I don’t blog consistently, and I’m still struggling to find my voice. I find writing difficult for many reasons, especially when it comes to identifying topics worth writing about. I want to bring a combination of passion, expertise, and a fresh perspective into a topic – which makes finding a theme to cover challenging. To top it all off, English is my third language. Getting the content to flow well is difficult, and I don’t always have the ear for it.

In contrast, I find it straightforward to write once I know what to write about. In part due to the volume of writing I have to do for work: as a technical lead at Google I routinely use extensive design documents to communicate my ideas. I also wrote a book once.

I found a set of techniques that work well for me. I don’t know if these techniques help me write higher quality material – you’ll be the judge of that. But these techniques help me express ideas from my head and onto paper. Hopefully in a digestible and entertaining format.

I never took journalism 101. Like with many things in live, I found my own way of doing things: why take an easy path, when a difficult one could work just as well?

I break down writing process into a set of distinct steps. I start with some preliminary research, write an outline, do my in-depth research, write a wine draft, turn that into a coffee draft, and finally proofread the result. I try to take breaks and get some distance from whatever I’m working on in between these steps.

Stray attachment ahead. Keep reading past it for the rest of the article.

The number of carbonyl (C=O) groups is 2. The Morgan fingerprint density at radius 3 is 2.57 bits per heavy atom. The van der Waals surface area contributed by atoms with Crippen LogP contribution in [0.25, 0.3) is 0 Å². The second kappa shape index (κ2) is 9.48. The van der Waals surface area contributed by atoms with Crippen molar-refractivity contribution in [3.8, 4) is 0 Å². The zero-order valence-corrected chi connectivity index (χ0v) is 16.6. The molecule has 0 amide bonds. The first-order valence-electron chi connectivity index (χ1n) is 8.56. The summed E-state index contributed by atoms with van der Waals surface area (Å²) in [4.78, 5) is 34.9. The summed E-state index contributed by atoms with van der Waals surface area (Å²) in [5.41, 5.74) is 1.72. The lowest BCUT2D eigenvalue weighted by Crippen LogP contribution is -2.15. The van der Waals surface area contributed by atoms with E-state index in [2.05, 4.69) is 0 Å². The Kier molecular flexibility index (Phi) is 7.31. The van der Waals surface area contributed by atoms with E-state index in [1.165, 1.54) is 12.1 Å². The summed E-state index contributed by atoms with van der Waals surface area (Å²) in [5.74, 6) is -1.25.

Preliminary research

This is a step zero, although it might not apply to everything I write about. This is a breadth-first, “open as many tabs as computer can handle” type of research. There’s no in-depth reading at this point, and only high level information is consumed.

I picked up this approach from my wife, who is an indisputable queen of online research. I find it tempting to dig into the first source I find. Stopping myself from digging too deep helps me understand the information landscape.

For instance, when writing about financial independence in Cote d’Ivoire (a topic I know nothing about) my preliminary research consisted of: a brief review of country’s history, a list of major geopolitical events, investment landscape, and identifying trustworthy sources which could tell me more about currency stability or tax situation.